Finding a home that’s accessible for wheelchair users can be difficult. When it comes to what questions to ask, modifications to look for or make, or even who to work with, our brand ambassadors have experience, which they share in some of their articles. We have compiled a list of resources for finding an accessible home.
Questions to Ask Yourself
Doing your research is one of the most important steps in the process of finding your new home. It’s important to know where you’re going, who you’re working with, what the place looks like and even visiting it, if possible. The worst part is, just because something is listed as ADA accessible doesn’t mean that it fits all the criteria.
It can be overwhelming to keep track of all the questions you want to ask or specifics you want to look into. Bryan Anderson shares some helpful questions that he asks when he’s looking for a new place to live. Check out his article on relocating tips for some questions you can ask when you look for an accessible home.
Qualities to Look for in a Home
From the doorways to the amenities, it’s important to know if a home can accommodate your wheelchair. Jesse Cuellar suggests looking into the parking options if you plan on living in a city. Jesse also suggests living close to an accessible parking spot because it saves time and is extremely convenient. However, he advises to make sure that the space is big enough for you to get in and out of the space and that there’s enough room if you have a wheelchair ramp in your car. Your other option is public transportation, in which case it’s imperative to make sure the city has buses and taxes that are wheelchair accessible.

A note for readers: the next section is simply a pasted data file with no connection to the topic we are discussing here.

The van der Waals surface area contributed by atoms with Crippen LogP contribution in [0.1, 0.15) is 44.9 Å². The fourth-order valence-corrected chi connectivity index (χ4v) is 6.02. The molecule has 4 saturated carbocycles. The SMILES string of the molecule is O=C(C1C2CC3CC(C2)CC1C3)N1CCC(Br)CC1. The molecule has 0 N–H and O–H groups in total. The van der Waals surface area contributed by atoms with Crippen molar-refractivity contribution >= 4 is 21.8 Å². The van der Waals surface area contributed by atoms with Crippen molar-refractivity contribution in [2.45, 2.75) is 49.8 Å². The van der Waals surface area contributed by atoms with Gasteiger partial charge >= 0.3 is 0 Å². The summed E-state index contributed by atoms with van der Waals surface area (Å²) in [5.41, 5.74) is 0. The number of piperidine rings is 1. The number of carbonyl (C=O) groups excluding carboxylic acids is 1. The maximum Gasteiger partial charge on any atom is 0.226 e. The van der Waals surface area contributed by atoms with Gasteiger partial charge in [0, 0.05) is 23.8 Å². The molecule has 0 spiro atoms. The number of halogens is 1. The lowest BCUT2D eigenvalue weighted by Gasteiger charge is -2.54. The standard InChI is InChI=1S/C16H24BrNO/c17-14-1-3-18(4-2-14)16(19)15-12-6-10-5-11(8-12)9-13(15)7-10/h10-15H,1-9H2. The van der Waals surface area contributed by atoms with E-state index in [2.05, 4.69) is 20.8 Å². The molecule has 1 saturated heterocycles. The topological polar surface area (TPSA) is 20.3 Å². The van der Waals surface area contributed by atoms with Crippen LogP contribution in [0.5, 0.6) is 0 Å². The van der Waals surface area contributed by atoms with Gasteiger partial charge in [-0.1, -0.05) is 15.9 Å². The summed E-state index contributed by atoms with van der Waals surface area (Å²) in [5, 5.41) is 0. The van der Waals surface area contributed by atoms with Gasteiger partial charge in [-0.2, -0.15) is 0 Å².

Other features to look out for are lower sinks, countertops and appliances. Much like parking spaces, it’s good to know ahead of time whether your power wheelchair can easily fit through the doorways and in the rooms. To learn more, read Jesse’s article on finding an accessible apartment.
Working with a Realtor
Realtors can be very helpful in buying an accessible condo. Josh McDermott shares his experiences working with realtors when he was trying to purchase his first accessible condo. He also gives his best advice when working with them, including doing research on your disability rights under the 1988 FHAA and not limiting yourself to one realtor.
He says that realtors are commission based, so you can hire as many as you want. The reason he did this was because of how difficult it was to find a place that truly accommodated his needs. They sent him information for multiple options through email, including pictures. It’s good to request a meeting with each of the agents as well so that they can see your chair and get a better sense of your needs. It’s also beneficial to see the place in person, because unfortunately pictures can be deceiving. In visiting the locations, you can see if your chair can navigate the hallways.
You can find more resources on accessible living tips and making your home power wheelchair accessible on our main website. Check out our lifestyle articles under the Home category for more information.